in the Second Degree in violation of Penal Law §265.03(3) (possessing a loaded firearm) and we believe this conviction only resulted from the Shotspotter testimony and audio of five (5) shots being fired. The Shotspotter audio and Detailed Forensic Reports were offered and received into evidence which the jury obviously relied upon in reaching their verdict. Although Mr. Simmons’ weapons conviction carried a minimum sentence of 3 ½ in
prison, Monroe County Court Judge Christopher Ciaccio immediately released Mr. Simmons from prison on his own recognizance pending sentencing.
Mr. Simmons criminal sentencing hearing took place on January 11, 2018 at which time Judge Ciaccio reversed and set aside the jury’s weapon conviction and ordered a new trial but precluded Shotspotter evidence as unreliable scientific evidence. Mr. Simmons new trial was scheduled to begin on May 31, 2018 on the remaining weapons charge but the prosecution could not proceed since it was unable to establish without the Shotspotter evidence that the firearm was loaded at the time it was allegedly possessed by Simmons. Mr. Simmons’ defense attorney moved to dismiss the indictment, the Court granted this motion and the criminal proceeding terminated in Mr. Simmons’ favor.
NATURE OF THE CIVIL ACTION
In his Amended Complaint, Mr. Simmons has alleged the above factual allegations and causes of action for:
1) §1983 False Arrest against Officers Joseph M. Ferrigno and Samuel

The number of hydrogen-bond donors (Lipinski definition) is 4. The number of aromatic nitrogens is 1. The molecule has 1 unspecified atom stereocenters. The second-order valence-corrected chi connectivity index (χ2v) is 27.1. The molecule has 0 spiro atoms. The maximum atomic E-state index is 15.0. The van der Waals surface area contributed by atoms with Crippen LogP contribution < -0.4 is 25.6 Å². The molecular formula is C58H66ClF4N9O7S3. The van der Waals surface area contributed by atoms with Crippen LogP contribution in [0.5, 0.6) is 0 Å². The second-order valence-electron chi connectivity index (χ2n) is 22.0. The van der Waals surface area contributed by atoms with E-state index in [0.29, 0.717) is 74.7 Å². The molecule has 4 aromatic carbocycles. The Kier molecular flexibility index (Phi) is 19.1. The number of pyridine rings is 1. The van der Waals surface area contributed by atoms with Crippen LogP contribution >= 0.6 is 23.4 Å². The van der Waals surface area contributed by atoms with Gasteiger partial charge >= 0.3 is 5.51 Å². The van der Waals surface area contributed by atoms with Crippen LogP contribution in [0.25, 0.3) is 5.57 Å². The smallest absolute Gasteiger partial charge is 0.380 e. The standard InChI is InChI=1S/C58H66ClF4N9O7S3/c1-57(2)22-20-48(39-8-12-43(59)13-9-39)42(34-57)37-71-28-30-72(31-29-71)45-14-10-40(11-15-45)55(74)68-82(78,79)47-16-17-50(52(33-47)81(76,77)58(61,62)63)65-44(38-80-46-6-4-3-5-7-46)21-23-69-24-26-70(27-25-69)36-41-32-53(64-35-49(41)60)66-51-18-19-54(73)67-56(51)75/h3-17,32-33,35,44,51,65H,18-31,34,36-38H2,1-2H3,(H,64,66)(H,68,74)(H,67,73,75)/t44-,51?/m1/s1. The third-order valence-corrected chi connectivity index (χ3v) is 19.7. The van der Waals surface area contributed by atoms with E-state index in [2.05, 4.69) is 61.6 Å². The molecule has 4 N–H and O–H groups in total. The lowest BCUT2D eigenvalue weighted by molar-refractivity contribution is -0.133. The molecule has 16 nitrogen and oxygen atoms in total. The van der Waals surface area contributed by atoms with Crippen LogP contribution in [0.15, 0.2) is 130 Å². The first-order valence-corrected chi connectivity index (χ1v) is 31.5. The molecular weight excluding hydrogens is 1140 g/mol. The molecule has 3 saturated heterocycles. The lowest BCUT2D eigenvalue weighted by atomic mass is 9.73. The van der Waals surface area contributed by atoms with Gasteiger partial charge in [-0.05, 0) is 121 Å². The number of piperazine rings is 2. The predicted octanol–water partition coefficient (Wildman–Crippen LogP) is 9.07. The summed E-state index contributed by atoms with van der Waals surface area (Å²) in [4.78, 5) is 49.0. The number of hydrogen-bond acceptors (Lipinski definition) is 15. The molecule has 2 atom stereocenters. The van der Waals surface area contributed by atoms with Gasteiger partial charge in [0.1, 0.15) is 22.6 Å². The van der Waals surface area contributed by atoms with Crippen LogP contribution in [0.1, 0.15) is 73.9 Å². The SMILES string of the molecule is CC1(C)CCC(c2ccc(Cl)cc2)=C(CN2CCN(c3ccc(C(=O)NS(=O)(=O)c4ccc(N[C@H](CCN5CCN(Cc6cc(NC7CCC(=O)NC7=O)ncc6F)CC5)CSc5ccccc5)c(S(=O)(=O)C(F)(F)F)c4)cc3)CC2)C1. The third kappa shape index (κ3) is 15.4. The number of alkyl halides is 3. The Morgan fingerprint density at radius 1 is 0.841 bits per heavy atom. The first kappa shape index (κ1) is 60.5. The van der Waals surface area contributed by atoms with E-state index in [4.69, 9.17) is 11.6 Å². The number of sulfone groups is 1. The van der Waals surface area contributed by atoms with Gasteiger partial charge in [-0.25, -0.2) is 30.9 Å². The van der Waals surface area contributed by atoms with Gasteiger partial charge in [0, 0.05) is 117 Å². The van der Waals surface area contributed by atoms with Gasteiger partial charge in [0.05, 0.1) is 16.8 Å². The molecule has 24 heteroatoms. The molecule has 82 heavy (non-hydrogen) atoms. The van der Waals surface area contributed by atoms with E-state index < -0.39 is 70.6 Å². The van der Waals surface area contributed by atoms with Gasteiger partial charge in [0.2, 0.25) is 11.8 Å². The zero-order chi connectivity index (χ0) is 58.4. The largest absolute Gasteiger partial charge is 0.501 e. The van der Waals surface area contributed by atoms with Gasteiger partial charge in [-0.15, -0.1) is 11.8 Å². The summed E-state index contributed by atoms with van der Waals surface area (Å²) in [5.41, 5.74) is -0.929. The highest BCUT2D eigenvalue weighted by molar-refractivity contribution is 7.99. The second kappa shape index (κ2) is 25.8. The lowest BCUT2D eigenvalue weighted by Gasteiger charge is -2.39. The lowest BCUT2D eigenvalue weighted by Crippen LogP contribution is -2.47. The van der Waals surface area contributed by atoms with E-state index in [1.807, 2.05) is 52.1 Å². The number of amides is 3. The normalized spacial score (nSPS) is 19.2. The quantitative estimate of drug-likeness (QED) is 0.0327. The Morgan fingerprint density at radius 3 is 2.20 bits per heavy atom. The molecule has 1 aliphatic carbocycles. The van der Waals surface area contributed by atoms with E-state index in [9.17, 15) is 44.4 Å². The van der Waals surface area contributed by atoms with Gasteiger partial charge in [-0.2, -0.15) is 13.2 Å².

2) §1983 Excessive and/or Deadly Force against Officers Joseph M. Ferrigno and Samuel Giancursio;
3) §1983 Conspiracy to Violate Plaintiff’s Civil Rights against all Defendants;
4) §1983 Malicious Prosecution against all Defendants;
5) §1983 Denial of the Right to a Fair Trial against all Defendants;
6) §1983 Malicious Abuse of Process against all Defendants;
7) §1983 Failure To Intervene To Protect Plaintiff’s Constitutional Rights against Officers Joseph Ferrigno, Samuel Giancursio, Mark Wiater, Christopher Muscato, Robert Wetzel, Michael Ciminelli and John Does 1-20;
8) §1983 Failure To Implement Policies, Customs and Practices against the City of Rochester;
9) §1983 Supervisory Liability/Monell claim against the City of Rochester and Michael Ciminelli for condoning a pattern of brutality and other misconduct committed by City of Rochester police officers and for maintaining and permitting official policies, customs or practices whereby such
constitutional violations occur and failing to investigate, discipline and/or remedy the wrong;
10) New York State Law claim for Battery against Officers Ferrigno, Giancursio and City of Rochester;
11) New York State Law claim for Assault against Officers Ferrigno, Giancursio and City of Rochester; and
12) New York State Law claim for Malicious Prosecution by all Defendants.
Mr. Simmons is seeking compensatory and punitive damages reasonable costs and attorney’s fees for the violation of his rights and damages sustained.
After Plaintiff’s Amended Complaint was filed, the Shotspotter Defendants served an Answer to the Amended Complaint while the City of Rochester and named Officers filed a FRCP 12(b)(6) partial motion to dismiss the third through ninth causes of action in the Amended Complaint. On August 5, 2019, Judge Michael Telesca issued a Decision and Order granting the City Defendants’ motion to dismiss the Sixth cause of action for Malicious Abuse of Process. The Court further granted the City Defendants motion to dismiss Plaintiff’s Failure To Intervene claim against Defendants Ferrigno, Giancursio, Wiater and Ciminelli but allowed this claim to go forward against Defendant Muscato who allegedly failed to check Mr. Simmons for gun powder residue after he requested he do so on multiple occasions. The Court denied the remainder of the City Defendants’ motion to dismiss. Currently, this action is in the discovery phase of litigation and it is anticipated that this case will not be ready for trial until sometime in 2023.